Enik: Mr. Rick Marshall, you are a man of reason and science, deeply familiar with the ideology of pragmatism and American exceptionalism. You are also a subscriber to Smithsonian magazine and National Geographic.



    Enik: Tell me of this Siger de Brabant. Can the Double Truth theory really work?



    Rick Marshall: Well, I’m primarily a Red Sox fan.





    Carol: Mike, are you sure Jan will buy that explanation?



  2. I must admit that, not being a scholar, I am not familiar with the Double Truth Theory.
    Sounds like a great idea for the Vac II Church.
    No single rigid, dogma but instead a couple of possibilities to choose from.

    Now may I take it a step further? Why not have a parallel truths theory? In other words, based on the new Science Fiction craze of believing in multiple universes, the Church could numerous parallel truths. That way everybody would be happy. The rigid, pre-Vatican II Latin Mass types could have their mean spirited, Pharisaical old type theology and dogmas. The Charismatic types could have their happy, clappy type dogmas and worship and the truly enlightened, intelligent Vatican II progressives could have their up to date peace, love and tolerance dogmas.
    And all could live side by side in parallel dogmaverses; sort of like parallel universes.
    And over it all Pope Francis and his hand picked henchmen, er… , brother bishops, could reign, looking down with benign tolerance on all – except of course for those rigid pre-Vac II, anti progressive Traditional types – tolerance for them is pretty much out of the question, because they are troublemakers and need to be reined in.

  3. Good job, Howlingly Absurd, but I do miss not having Fr. Neuhaus weigh in on how the dialectics of Neiburian thought and the present sociological particulars of the Public Square could help us decipher what is meant by AL.



  4. Mike: Well, Carol, don’t Jan and her classmates believe that America is a democracy?

    Carol: Well, yes, Mike, but I think they’re all on Quaaludes. What book are you reading?



    Reverend Neuhaus: Forgive me for interrupting again, as pushy and aggressive professional Protestant converts sometimes do, but this would be a good occasion to discuss the Naked Public Square in modernity and Professor Taylor’s secularization theories…
    Incidentally, Jacques Maritain and Reinhold Niebuhr once debated whether St. Peter and St. John could have made 2 + 2 = 5 for Simon Magus in order to demonstrate the power of the Holy Spirit, a fascinating debate that took place when we went to see Kubrick’s 2001: A Space Odyssey with Mark van Doren, Father Gannon, and Professor Jacques Barzun. Father Gannon, always fond of Irish Catholic practical jokes enjoyed throwing Lemonheads at the bald heads of Columbia professors sitting in front in the movie theatre because of the amusing clucking sound they make when they bounce off the shiny bald heads of Cultural Marxists and Frankfurt School social theorists. It’s really quite astonishing when those goateed faces turn around grimacing, looking for the culprit…. Well, Professor Neibuhr objected when Maritain cited John of St. Thomas, the 17th-century Louvain-trained Portuguese Thomist, for the objective metaphysical basis for reason in the order of nature on the grounds that he had never read John of St. Thomas and that this would be an unfair jesuitical maneuver on Maritain’s part…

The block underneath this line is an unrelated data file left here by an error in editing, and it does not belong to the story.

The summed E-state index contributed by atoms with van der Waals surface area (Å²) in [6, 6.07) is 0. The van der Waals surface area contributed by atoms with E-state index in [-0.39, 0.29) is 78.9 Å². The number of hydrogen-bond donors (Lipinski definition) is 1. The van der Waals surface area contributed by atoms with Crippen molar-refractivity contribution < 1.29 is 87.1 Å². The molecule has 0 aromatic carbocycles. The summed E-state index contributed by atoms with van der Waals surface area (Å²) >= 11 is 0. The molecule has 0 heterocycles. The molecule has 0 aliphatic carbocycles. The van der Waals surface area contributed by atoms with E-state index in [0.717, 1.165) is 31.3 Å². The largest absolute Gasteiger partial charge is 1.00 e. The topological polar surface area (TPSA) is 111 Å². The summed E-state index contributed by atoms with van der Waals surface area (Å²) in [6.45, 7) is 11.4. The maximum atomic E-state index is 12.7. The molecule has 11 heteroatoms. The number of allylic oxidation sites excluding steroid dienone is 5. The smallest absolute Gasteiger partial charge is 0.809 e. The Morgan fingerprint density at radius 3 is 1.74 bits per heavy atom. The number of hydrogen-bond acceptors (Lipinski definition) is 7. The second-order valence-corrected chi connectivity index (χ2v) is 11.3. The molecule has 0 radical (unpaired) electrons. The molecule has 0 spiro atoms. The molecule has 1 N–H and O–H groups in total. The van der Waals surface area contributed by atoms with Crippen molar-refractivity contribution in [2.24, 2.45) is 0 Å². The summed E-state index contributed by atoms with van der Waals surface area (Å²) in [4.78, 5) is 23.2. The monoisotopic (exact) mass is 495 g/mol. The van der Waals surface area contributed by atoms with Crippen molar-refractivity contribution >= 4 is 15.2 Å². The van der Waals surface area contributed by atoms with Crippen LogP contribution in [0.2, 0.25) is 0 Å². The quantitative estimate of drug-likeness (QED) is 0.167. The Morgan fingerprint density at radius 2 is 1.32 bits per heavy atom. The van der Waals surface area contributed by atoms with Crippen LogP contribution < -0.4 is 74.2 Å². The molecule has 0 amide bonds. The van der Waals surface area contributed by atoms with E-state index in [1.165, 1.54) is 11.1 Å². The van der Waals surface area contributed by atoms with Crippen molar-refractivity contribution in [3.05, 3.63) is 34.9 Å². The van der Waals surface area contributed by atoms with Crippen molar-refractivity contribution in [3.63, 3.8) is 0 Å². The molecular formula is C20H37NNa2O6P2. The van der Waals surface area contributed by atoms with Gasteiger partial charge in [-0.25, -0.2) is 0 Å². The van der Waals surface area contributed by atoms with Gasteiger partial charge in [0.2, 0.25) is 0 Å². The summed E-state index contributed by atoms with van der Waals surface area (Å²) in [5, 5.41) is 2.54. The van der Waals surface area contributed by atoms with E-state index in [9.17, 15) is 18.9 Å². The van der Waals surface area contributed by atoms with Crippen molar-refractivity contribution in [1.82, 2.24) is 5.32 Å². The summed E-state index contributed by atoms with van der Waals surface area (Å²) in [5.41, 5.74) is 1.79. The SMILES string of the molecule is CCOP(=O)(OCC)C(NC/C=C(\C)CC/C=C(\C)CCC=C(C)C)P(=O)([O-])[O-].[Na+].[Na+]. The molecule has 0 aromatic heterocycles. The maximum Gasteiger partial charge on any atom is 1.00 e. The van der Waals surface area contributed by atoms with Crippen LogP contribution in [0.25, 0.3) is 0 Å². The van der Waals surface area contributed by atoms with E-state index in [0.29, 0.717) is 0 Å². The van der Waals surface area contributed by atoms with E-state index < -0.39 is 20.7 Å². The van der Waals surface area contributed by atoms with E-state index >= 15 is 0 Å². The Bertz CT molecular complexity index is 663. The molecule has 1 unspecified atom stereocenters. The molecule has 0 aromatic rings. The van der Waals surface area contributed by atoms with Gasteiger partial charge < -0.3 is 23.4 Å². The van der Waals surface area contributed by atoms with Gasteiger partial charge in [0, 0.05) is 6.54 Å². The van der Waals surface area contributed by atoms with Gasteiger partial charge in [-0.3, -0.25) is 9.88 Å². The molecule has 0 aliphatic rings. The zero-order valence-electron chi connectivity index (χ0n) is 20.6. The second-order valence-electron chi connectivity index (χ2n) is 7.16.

Father Mulcahy, S.J.: It’s an old trick. That has been known to work.
    Of course, John of St. Thomas is a fine thinker.

  5. Thanks, HA, that takes care of my Neuhaus fix.



  6. Reverend Neuhaus: The debate had reached something of an impasse, with Professor Maritain insisting that a citation from John of St. Thomas was perfectly licit, Niebuhr flailing his arms around crying foul over the jesuitical debater’s trick which he insinuated that Maritain must have learned at Notre Dame or the Sorbonne, when suddenly one of the aerial Lemonheads launched by Father Gannon ricocheted off Arthur Schlesinger Jr.’s shiny waxed receding hairline, knocking his tortoise-shell glasses off, and bounced off the back of the neck of a blonde, female, Trotskyite graduate student from NYU, landing in George Plimpton’s popcorn, causing something of a stir. Well, at this point, Maritain intoned that if Professor Niebuhr would care to attend Maritain’s seminars, they could both read John of St. Thomas together and come to a mutual understanding of the Thomistic vision of reason….



    Father Mulcahy, S.J.: Oh, yes, we used to enjoy Pop Secret at Wernersville on movie night.



    Carol: Maybe you’re right, Mike. Maybe we should tell Jan that the Pope has made up a new rule prohibiting middle school students from wearing wigs.

    Mike: Well, you know best, Carol.